Collings, Peter F. (2014) Becoming Inummarik: Men’s Lives in an Inuit Community, Montreal: McGill-Queen’s University Press
Keywords: gender, homeownership, Housing Assistance Program, resettlement, social housing, Ulukhaktok (Holman), wage labour
Collings research examines the experiences of Inuit men as they move through adolescence toward adulthood and elderhood. He conducted this research from in Ulukhaktok between 1992-2012.
Inuit began moving off of the land into permanent settlements in the 1960s because of access to government public housing, support programs, medical care and wage labour opportunities (p. 47). Collings states housing in Ulukhaktok was almost always available, an unusual situation in Arctic settlements. He claims changes in housing policies and rent scales over the last 30 years had negative consequences for Inuit (p. 52). He suggests policies encouraging ideas like homeownership have economically disadvantaged younger Inuit with wage labour jobs. These policies either forced Inuit into public housing with high rents, or to purchase homes in the private market with the financial responsibility of a mortgage and utilities.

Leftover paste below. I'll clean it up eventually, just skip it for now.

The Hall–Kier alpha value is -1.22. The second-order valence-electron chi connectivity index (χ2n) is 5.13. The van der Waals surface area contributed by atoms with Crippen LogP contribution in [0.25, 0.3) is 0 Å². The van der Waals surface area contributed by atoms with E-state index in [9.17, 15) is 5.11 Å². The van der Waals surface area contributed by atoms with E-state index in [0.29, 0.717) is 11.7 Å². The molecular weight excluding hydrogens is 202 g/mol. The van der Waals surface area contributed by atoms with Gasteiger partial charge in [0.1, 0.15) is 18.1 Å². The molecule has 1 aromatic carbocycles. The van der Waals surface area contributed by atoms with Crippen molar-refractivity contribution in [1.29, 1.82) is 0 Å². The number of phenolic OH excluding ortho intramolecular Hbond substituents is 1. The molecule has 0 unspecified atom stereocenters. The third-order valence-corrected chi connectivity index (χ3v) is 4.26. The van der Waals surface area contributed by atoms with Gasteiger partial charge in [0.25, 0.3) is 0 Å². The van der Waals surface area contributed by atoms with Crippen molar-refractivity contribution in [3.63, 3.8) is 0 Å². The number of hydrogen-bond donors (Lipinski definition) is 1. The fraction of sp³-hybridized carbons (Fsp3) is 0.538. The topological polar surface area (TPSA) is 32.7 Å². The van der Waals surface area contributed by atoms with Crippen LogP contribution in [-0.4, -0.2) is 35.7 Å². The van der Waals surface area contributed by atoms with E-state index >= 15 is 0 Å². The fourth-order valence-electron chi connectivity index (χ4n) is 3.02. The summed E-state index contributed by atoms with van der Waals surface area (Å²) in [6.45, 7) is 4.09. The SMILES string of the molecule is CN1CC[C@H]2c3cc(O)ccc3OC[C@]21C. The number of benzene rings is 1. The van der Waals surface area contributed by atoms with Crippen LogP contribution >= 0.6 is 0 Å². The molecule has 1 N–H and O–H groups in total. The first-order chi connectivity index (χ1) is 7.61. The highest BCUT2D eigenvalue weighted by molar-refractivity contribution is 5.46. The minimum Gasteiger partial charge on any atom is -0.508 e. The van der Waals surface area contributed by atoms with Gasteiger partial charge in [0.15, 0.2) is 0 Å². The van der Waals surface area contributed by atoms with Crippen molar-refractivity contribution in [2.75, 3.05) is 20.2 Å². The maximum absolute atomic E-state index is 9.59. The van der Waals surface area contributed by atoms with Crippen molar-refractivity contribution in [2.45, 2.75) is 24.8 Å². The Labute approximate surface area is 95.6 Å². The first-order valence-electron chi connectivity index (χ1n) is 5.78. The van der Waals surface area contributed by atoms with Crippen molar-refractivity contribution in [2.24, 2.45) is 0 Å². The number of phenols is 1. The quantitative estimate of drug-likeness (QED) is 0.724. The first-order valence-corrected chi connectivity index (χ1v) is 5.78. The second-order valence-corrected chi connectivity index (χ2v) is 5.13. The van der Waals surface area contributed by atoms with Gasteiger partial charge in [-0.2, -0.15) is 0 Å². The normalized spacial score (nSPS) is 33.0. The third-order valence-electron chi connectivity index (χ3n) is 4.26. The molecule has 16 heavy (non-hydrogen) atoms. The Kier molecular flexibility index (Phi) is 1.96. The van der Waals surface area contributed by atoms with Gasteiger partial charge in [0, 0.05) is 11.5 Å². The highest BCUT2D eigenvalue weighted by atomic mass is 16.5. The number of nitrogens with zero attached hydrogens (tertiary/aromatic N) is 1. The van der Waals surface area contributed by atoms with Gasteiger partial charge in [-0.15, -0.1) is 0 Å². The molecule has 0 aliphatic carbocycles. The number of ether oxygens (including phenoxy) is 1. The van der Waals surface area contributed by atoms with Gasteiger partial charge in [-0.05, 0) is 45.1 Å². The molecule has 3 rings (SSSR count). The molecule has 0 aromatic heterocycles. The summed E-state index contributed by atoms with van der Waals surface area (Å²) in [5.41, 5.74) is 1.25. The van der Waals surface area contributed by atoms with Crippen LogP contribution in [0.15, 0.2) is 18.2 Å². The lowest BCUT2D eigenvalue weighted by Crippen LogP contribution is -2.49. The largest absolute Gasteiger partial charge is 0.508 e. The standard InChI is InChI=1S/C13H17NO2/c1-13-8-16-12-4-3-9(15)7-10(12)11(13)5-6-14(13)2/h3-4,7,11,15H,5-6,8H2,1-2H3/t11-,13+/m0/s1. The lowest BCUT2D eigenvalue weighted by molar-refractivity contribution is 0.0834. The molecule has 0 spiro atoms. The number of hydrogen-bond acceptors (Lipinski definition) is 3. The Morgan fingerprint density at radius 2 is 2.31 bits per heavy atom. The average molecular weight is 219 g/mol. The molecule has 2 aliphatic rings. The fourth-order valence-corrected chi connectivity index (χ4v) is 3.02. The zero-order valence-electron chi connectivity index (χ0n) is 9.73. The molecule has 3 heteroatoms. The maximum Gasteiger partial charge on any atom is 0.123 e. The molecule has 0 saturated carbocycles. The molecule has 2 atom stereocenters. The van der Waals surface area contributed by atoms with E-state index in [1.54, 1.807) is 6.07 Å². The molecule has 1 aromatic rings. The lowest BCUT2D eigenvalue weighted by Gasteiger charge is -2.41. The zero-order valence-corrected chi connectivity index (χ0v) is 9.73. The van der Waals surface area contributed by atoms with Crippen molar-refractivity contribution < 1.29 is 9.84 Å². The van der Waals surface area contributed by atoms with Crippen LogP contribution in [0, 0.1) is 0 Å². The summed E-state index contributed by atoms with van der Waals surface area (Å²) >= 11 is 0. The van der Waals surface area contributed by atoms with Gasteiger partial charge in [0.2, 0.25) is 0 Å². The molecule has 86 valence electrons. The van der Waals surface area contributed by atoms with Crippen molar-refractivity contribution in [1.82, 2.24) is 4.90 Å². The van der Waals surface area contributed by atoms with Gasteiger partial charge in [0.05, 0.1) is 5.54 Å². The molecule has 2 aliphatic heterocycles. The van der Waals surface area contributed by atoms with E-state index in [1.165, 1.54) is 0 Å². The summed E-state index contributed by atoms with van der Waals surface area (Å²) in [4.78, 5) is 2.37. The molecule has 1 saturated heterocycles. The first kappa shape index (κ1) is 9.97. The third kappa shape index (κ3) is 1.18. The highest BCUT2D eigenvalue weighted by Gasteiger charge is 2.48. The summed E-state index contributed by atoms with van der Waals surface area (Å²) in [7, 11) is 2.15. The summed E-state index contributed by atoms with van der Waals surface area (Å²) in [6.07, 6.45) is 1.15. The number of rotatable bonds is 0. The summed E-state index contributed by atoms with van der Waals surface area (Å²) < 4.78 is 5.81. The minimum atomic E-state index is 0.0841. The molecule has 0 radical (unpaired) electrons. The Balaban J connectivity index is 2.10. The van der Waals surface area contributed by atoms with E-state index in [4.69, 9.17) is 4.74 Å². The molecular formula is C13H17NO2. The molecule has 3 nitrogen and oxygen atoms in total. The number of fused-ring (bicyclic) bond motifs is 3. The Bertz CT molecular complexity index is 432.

Older Inuit rely on old age pensions and traditional cash-generating strategies and tend to live in heavily subsidized public housing. In 2007, rents for older Inuit were approximately $38 each month and utility payments were heavily subsidized (p. 53). Under the Housing Assistance Program (HAP), some older Inuit obtained private units for free. Because HAP ended in the 1990s, young Inuit were unable to take advantage of the program (p. 53).
According to Collings, Inuit recognize the state as a source of economic help and assistance. This includes social assistance, tax credits and rebates, and other financial programs that help offset high living costs including gasoline, heating fuel and public housing (p. 56). Women have better access to these resources than men. For instance, women are given higher priority for public housing than men. Colling’s contributes this imbalance to the negative interactions men have with the state and state agents. Older Inuit men, Collings notes, claim the state has ignored Inuit values and disposition and replaced them with southern Canadian values (p. 58).